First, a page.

If you are wondering (no pun intended) why I have Wonderbread on my mind, blame a FB friend and his apparent obsession with Wonderbread and bologna sandwiches (it seems he had one for dinner last night and one for breakfast this morning but with the new timeline thingie, who knows). So now it's stuck in my head and I must remove it so I can go play with some new beads I got.
First let me state that I'm not a big fan of squishy white bread. I grew up with breads that had more texture from Koepplinger's Country French bread (which was as close to Wonderbread as we ever got) all the way to rich, chewy ryes and pumpernickels. As far as I know, there was no such thing as "whole grain" bread and, for whatever reason, my parents shunned wheat bread. However, there was one Wonderbread incident that haunts me to this day...
When I was somewhere around 7 or 8 years old, my mother baked a loaf of bread. She refused to let me have any while it was still warm, stating that it "wasn't good for me." I remember that clearly, what I don't remember was whining about us not having Wonderbread like my best friend, Becky's, family which is apparently why my mother never baked another loaf of bread, ever.
Looking back, I can see the holes in that argument as well as the outright lies. First of all, if my mom had really liked the bread she baked, it wouldn't have matter what my preference was. While she was a good cook, she only truly enjoyed making dishes she loved to eat which is why I took her cocoa brownies to school for every one of my birthdays through grade school. She'd make a double recipe, send half with me, and keep the rest. They were also a staple for most pot luck dinner type events except she'd take the whole batch (after all, she'd be there to eat them) and be sure to bring home any that were left over (which was usually none, she baked a helluva brownie).
Secondly, I suspect that she carved off pieces of the warm bread for herself, while telling ME it wasn't good for me because if we'd both gotten into it, there wouldn't have been much left for supper. I bake bread occasionally although I buy frozen dough (my from scratch attempts are rather brick like) and "testing" it when it's warm is a taste treat that I treasure. And one which I guard jealously so I can understand why she told me what she did those many years ago. I suspect that she made hers from scratch and, while she didn't mind putting some time and effort into her favorite dishes, bread dough was a little much for her which is the real reason she never made it again. She will categorically deny that and still cite the Wonderbread incident but I'm a mom now, and I know.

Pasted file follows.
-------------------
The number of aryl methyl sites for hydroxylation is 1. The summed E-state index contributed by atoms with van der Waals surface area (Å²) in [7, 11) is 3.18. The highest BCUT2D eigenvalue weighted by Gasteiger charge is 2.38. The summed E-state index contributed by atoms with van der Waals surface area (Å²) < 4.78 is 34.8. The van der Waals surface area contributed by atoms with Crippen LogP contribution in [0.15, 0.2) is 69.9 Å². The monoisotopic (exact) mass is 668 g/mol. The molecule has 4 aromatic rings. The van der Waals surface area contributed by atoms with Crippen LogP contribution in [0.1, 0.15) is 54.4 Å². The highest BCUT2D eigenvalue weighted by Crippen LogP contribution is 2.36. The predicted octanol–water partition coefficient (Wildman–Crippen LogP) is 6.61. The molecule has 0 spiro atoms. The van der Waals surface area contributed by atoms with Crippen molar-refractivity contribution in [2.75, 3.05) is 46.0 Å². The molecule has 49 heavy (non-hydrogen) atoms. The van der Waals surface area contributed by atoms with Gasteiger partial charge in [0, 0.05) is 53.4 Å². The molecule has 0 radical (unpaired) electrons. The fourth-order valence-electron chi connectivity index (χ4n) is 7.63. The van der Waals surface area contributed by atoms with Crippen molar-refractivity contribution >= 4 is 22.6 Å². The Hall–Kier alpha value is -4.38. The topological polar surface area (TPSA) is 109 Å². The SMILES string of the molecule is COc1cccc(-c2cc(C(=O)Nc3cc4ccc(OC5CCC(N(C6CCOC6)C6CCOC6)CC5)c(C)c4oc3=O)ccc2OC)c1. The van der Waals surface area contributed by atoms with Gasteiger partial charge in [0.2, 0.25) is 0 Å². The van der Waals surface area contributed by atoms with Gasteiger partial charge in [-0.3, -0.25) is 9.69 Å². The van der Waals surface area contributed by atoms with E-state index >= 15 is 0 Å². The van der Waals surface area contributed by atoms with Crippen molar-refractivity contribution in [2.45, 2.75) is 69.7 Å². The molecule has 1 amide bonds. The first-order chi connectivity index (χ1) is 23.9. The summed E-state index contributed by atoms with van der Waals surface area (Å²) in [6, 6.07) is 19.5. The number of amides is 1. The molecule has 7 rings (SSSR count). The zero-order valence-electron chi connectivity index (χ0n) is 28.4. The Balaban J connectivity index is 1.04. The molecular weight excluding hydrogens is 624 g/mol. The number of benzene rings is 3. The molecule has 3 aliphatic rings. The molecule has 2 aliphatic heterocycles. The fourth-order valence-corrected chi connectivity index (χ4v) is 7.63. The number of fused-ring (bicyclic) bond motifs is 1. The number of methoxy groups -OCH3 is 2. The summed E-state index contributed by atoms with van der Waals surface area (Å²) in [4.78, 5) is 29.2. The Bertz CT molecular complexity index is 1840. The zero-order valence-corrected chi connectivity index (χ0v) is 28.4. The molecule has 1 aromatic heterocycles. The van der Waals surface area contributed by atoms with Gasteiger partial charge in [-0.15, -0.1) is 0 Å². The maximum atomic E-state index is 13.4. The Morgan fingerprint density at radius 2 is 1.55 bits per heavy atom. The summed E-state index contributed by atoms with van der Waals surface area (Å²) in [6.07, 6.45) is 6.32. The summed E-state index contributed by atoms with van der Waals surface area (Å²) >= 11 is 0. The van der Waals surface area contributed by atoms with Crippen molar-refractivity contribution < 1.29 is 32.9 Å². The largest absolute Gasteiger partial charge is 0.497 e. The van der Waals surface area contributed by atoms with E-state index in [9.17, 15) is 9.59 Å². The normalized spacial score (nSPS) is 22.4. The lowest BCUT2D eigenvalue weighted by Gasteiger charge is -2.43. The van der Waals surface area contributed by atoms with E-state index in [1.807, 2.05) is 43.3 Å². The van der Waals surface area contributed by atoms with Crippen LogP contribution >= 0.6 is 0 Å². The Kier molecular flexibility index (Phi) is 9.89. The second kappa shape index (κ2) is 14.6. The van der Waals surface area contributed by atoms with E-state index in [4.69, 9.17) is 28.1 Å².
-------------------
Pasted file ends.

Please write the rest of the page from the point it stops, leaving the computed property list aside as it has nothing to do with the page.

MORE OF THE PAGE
I should have made the connection long ago when I made fudge during finals week while living at home one summer and attending off campus college classes. Why I wanted fudge, I don't really remember, but it was too hot to bake (we had no AC back then - they'd soon get a window air conditioner then, later, central AC but I digress) and I knew she had a good fudge recipe although I don't remember ever eating any as a child. I found that once you assembled the fudge you really had to beat it, by hand, before pouring it and letting it sit and harden (my first clue as to why I don't remember having homemade fudge). Mom hovered over my shoulder as I went about my task and suggested I pop it into the freezer so it would harden faster, so I did. Then I went off to study like a good collegiate. Sometime later I checked on it and found it covered in finger pokes and prints. Turning accusing eyes toward my mother she sheepishly admitted that she'd never been able to wait for fudge to harden and had, as a matter of fact, made it many times after "you girls" (my sister and I) had gone to bed and just dumped it hot over ice cream. The fudge was excellent, in spite of it's pock marked surface, and mom was pleasantly surprised that it tasted about as good cold as it did warm. I've not made fudge since although it's not as big as a PITA to make as bread from scratch.
By the way, I don't buy Wonderbread any more than my mom did but my husband seems to prefer that type of squishy, insipid bread so I compromise and buy "whole wheat white" or whatever they call the stuff that has a modicum of something good for you in it. I'm proud to say that my son prefers a bit of texture to his bread and really enjoys a good rye (but,alas, not the stuff with jaw breaking crust).